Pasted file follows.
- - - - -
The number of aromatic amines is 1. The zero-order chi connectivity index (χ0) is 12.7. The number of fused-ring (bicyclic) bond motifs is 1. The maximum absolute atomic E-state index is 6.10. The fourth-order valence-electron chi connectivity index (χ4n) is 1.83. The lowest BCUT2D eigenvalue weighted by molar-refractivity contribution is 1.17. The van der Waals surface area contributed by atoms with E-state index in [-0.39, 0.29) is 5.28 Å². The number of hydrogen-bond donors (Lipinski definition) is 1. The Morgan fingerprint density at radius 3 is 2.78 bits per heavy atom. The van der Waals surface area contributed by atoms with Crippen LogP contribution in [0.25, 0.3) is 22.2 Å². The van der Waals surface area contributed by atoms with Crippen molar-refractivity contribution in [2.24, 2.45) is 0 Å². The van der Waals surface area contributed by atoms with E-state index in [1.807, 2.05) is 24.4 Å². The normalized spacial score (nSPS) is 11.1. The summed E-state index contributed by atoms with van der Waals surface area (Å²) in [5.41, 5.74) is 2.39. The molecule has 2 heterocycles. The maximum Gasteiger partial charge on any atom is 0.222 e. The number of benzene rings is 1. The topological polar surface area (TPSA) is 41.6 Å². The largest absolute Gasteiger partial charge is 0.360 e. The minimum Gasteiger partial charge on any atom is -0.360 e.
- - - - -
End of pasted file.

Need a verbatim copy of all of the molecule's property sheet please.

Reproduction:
The number of aromatic amines is 1. The zero-order chi connectivity index (χ0) is 12.7. The number of fused-ring (bicyclic) bond motifs is 1. The maximum absolute atomic E-state index is 6.10. The fourth-order valence-electron chi connectivity index (χ4n) is 1.83. The lowest BCUT2D eigenvalue weighted by molar-refractivity contribution is 1.17. The van der Waals surface area contributed by atoms with E-state index in [-0.39, 0.29) is 5.28 Å². The number of hydrogen-bond donors (Lipinski definition) is 1. The Morgan fingerprint density at radius 3 is 2.78 bits per heavy atom. The van der Waals surface area contributed by atoms with Crippen LogP contribution in [0.25, 0.3) is 22.2 Å². The van der Waals surface area contributed by atoms with Crippen molar-refractivity contribution in [2.24, 2.45) is 0 Å². The van der Waals surface area contributed by atoms with E-state index in [1.807, 2.05) is 24.4 Å². The normalized spacial score (nSPS) is 11.1. The summed E-state index contributed by atoms with van der Waals surface area (Å²) in [5.41, 5.74) is 2.39. The molecule has 2 heterocycles. The maximum Gasteiger partial charge on any atom is 0.222 e. The number of benzene rings is 1. The topological polar surface area (TPSA) is 41.6 Å². The largest absolute Gasteiger partial charge is 0.360 e. The minimum Gasteiger partial charge on any atom is -0.360 e.